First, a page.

You must complete those requirements as well as other fitness tests to graduate from a police academy. The average numbers for the police academy are lower than those of the military, which may be more realistic as an average number of push-ups.

Keep in mind that every organization requires testing for push-ups, which includes a judge who can monitor technique. If you've been practicing push-ups at the gym but you aren't going down all the way or locking your elbows out at the top, your numbers might fall when you start to use strict form.

Use these averages as a benchmark, but remember to focus on what you can do. If you've just started doing push-ups, you shouldn't expect to be able to hit those numbers. They're meant to be an average number, between complete beginners and advanced trainees.

To get better at push-ups, you have to practice the movement. If you can't do one rep with proper form, start with your knees on the floor. Practice several days per week, leaving at least one day to rest between push-up workouts. Over time, your numbers should rise.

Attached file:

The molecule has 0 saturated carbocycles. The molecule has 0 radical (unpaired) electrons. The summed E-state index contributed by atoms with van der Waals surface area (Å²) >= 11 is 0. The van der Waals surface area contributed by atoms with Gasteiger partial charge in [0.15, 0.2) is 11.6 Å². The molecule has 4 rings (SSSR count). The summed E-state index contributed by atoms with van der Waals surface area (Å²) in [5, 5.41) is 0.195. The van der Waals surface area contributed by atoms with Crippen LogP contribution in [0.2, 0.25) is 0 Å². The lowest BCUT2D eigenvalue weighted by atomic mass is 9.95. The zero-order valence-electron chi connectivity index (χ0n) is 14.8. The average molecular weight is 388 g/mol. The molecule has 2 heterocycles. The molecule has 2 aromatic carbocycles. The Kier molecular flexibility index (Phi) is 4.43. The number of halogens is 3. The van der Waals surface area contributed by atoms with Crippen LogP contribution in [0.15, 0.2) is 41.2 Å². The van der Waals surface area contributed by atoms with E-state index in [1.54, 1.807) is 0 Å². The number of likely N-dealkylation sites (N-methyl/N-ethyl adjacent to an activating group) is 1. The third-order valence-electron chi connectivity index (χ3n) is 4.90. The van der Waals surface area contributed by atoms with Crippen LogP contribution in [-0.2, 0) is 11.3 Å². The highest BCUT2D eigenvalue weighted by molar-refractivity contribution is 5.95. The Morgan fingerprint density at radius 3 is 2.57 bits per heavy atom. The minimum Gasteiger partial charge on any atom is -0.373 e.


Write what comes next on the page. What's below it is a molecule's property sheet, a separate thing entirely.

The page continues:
REFERENCES & RESOURCES
Load comments
PARTNER & LICENSEE OF THE LIVESTRONG FOUNDATION

Copyright © 2019 Leaf Group Ltd. Use of this web site constitutes acceptance of the LIVESTRONG.COM Terms of Use , Privacy Policy and Copyright Policy . The material appearing on LIVESTRONG.COM is for educational use only. It should not be used as a substitute for professional medical advice, diagnosis or treatment. LIVESTRONG is a registered trademark of the LIVESTRONG Foundation. The LIVESTRONG Foundation and LIVESTRONG.COM do not endorse any of the products or services that are advertised on the web site. Moreover, we do not select every advertiser or advertisement that appears on the web site-many of the advertisements are served by third party advertising companies.